November 28, 2016
It’s Monday, so 41yearold Mark Mecham will be preparing for a full day. He’ll be hanging out with his friends, learning about safety and making bird feeders and in the afternoon, there will be a “dance off”. This week, there will be trips to the Capitol museum and Cabela’s.
Last month, there was a pumpkin festival and Mark got to see a tractor. His face lights up at the mention of it.
Mark, the grandson of former Gov. Evan Mecham, is one of 35,000 developmentally disabled Arizonans who rely on the state to help them live as full a life as possible.
In the next few weeks, the state may be taking away a vital piece of their world ... simply by doing nothing.
Consider it a consequence of passing Proposition 206 – unintended, unfair, unacceptable. And unless Gov. Doug Ducey and the Legislature quickly take action, unavoidable.
Prop. 206 gives one choice: Close
“If funding is such that the day program is cut, he would have nothing,” Mark’s mother, Linda, told me. “He would stay at home all day long. He wouldn’t have a social life. He loves coming to the Marc Center. If he did not have that...”
Prop. 206, approved by voters earlier this month, will raise the minimum wage to $10 an hour on Jan. 1. But while McDonalds can raise the price of a Big Mac and Burger King can cut staff and schools can cram yet another kid into the classroom, most of the providers that serve the developmentally disabled say they can do only one thing:
State reimbursement rates for taking care of this vulnerable group of Arizonans were cut 15 percent during the Great Recession and they’ve never recovered. Programs were slashed and for the providers that are left – the number has dropped from 1,801 to 650 since 2009 the state now funds them at just under 80 percent of the cost.
Providers tell me they’ve gutted employee benefits and eliminated middle management to cut costs. They’ve trimmed all the little program extras and put off building maintenance.
But staffing ratios are set by law and can’t be changed. Add in skyrocketing insurance costs, a potential new federal mandate that requires providers to pay overtime and now... a requirement that they pay $10 an hour, beginning Jan. 1.
Program needs $300k by Jan. 1
Providers tell me they don’t begrudge employees the added pay. It’s often backbreaking work and only those who have a passion for the job last. But just as you can’t squeeze blood out of a turnip, providers tell me they can’t pull an estimated 16 percent more out of a wallet that’s already empty.
Susan Bastion is CEO of Blythe Center, which provides day programs and inhome care to 137 clients. She has 142 employees, most of whom make $9 an hour. Unless the state boosts her annual rate by $300,000 to cover the pay raise, she’ll be out of business on Jan. 1.
“I can’t go a day,” she told me. “We will have to close our doors and it’s killing me. I can’t make payroll.”
John Moore is president and CEO of Marc Community Resources, which has been in the Valley since 1957. The nonprofit serves 4,500 clients, including 1,000 who have severe intellectual disabilities and developmental delays providing them with housing support, day programs and employment, if they’re able to work.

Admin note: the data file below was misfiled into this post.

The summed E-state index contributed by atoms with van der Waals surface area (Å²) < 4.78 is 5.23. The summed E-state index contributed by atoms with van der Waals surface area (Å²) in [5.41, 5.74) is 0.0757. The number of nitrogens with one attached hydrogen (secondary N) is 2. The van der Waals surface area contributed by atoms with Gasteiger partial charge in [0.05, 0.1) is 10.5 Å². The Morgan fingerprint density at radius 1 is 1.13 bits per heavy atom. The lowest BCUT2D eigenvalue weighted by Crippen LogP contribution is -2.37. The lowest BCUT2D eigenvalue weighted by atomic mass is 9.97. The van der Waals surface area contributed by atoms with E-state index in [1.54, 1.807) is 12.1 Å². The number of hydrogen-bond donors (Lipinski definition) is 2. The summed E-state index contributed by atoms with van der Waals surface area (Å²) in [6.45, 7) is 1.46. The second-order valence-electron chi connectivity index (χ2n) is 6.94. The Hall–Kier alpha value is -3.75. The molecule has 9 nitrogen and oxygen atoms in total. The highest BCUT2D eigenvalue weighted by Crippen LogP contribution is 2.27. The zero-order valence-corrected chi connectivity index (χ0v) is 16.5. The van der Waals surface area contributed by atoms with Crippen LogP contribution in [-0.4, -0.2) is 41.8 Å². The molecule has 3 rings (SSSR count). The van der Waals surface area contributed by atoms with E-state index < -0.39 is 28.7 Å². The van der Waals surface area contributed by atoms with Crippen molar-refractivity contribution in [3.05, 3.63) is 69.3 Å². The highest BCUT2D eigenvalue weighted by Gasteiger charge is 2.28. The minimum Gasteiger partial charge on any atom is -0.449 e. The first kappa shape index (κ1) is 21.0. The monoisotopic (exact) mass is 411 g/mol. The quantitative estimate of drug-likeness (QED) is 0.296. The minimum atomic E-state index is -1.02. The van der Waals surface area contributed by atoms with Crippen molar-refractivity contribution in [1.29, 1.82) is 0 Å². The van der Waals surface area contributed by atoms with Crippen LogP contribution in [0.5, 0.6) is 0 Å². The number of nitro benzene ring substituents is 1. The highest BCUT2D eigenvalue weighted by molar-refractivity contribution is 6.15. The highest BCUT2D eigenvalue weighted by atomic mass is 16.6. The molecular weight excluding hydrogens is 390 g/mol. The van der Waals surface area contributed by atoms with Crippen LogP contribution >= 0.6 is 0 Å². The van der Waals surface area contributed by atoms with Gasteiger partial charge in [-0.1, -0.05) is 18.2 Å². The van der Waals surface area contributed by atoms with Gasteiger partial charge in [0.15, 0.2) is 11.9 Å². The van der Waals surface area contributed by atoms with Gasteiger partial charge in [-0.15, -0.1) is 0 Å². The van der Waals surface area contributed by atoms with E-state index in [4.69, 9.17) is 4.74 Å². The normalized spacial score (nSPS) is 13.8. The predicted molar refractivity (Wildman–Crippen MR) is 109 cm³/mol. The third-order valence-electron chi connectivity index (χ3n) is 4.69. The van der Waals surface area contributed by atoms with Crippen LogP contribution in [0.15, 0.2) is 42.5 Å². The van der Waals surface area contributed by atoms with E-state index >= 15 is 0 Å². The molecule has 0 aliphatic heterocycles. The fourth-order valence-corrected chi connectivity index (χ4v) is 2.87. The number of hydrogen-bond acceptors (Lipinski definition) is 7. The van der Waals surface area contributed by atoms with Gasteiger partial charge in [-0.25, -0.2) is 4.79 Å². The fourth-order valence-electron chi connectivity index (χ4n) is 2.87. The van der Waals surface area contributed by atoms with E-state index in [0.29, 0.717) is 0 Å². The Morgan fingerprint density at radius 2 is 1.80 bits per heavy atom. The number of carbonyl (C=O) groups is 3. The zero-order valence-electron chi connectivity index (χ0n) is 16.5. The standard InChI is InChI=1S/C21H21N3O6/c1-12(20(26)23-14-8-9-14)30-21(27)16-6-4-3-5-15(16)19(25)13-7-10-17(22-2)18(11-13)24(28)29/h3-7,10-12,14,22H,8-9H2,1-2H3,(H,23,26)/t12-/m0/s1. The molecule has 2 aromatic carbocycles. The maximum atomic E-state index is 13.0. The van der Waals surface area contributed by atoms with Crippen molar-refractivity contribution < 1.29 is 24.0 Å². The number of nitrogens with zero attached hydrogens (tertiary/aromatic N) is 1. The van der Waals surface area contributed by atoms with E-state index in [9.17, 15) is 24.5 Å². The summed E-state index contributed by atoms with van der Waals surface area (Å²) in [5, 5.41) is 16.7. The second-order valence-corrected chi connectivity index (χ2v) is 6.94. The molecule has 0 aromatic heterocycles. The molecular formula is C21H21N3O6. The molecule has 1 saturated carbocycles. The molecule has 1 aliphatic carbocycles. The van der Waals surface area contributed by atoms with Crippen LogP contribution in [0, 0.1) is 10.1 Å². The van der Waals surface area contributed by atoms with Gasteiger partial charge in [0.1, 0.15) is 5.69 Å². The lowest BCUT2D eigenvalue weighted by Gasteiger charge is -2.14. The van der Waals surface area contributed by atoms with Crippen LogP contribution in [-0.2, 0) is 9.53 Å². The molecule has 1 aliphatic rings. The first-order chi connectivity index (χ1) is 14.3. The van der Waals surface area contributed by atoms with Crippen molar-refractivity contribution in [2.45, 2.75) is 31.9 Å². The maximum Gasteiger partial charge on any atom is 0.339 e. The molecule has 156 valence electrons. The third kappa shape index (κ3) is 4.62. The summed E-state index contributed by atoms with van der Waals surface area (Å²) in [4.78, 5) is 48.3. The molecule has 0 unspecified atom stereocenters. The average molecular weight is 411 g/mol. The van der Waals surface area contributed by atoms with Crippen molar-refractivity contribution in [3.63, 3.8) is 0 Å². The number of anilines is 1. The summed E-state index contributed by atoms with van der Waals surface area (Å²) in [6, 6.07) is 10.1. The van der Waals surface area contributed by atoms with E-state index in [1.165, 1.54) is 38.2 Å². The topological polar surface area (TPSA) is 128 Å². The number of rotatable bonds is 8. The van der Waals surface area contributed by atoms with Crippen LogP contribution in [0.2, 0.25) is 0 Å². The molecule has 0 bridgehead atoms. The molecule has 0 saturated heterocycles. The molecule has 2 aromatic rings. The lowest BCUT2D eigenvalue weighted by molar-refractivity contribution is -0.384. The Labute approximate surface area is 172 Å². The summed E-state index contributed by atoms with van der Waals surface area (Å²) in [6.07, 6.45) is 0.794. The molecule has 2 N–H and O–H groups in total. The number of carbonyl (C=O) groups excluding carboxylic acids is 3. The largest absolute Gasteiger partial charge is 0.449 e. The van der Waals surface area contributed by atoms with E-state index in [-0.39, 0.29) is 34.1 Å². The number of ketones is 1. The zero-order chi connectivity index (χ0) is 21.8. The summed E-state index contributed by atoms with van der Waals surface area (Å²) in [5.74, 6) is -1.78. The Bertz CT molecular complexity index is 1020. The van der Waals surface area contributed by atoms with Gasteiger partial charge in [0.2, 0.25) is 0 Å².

It's the center of the world for Mark
Among them are the 28 and 24yearold daughters of Cheryl Noll. If Marc closes, Noll says she’ll have to quit her job to stay home, losing not only a paycheck but the family’s health insurance.
Among them is the 21yearold son of Mona Zucker. She says her son requires intensive roundtheclock care that she can’t provide.
Among them is Mark Mecham, who takes 18 medications a day and requires oneonone care. He lives with his parents but during the day attends CC’s Place in Mesa, one of four day programs run by Marc.
In addition to social activities, this is the place where Mark is learning his new address and participates in an exercise program designed to improve his manual dexterity. The place where he is learning to clean up after himself by clearing off the lunch table and taking out the trash.
The place that is the center of the world, as Mark knows it. For now.
$30 million next month is a tough sell
This week, the provider community will ask Ducey to call an emergency special legislative session in December to come up with the estimated $30 million it’ll cost to save Mark’s world, and the world of so many others. Either that or commit to passing an emergency funding bill in January, to retroactively cover the pay increase.
If they don’t get it, they warn the results will be “catastrophic” for people like Mark. “The DD direct care service system will quickly go bankrupt,” Moore told me.
I’m guessing that’ll be a tough sell at the state Capitol. This is a governor and a Legislature more focused on cutting taxes than boosting spending – a governor and a Legislature that will be bombarded with funding requests as a result of Prop. 206’s passage.
And let's just be honest, it’s easy to ignore the cries of those who can’t speak for themselves.
People like Mark, the grandson of a governor – one who soon may see the end of the world, as he knows it.
“Because he is on the lower end of the Autism Spectrum, he would not understand that he is not able to go to his ‘program’ (his word), see his friends, have music with Julie, go to the gym with Walter, ride the bus that picks him up every day in the parking lot or share a Thanksgiving Day Feast with his friends and community members,” his mom told me.
“Mark’s life is full, not only because of family but because he has a circle of friends outside of his family. The opportunity to attend CC’s Place has given him a bit of independence that he would otherwise not enjoy.”
Mark’s circle remains intact, for now. But for how long?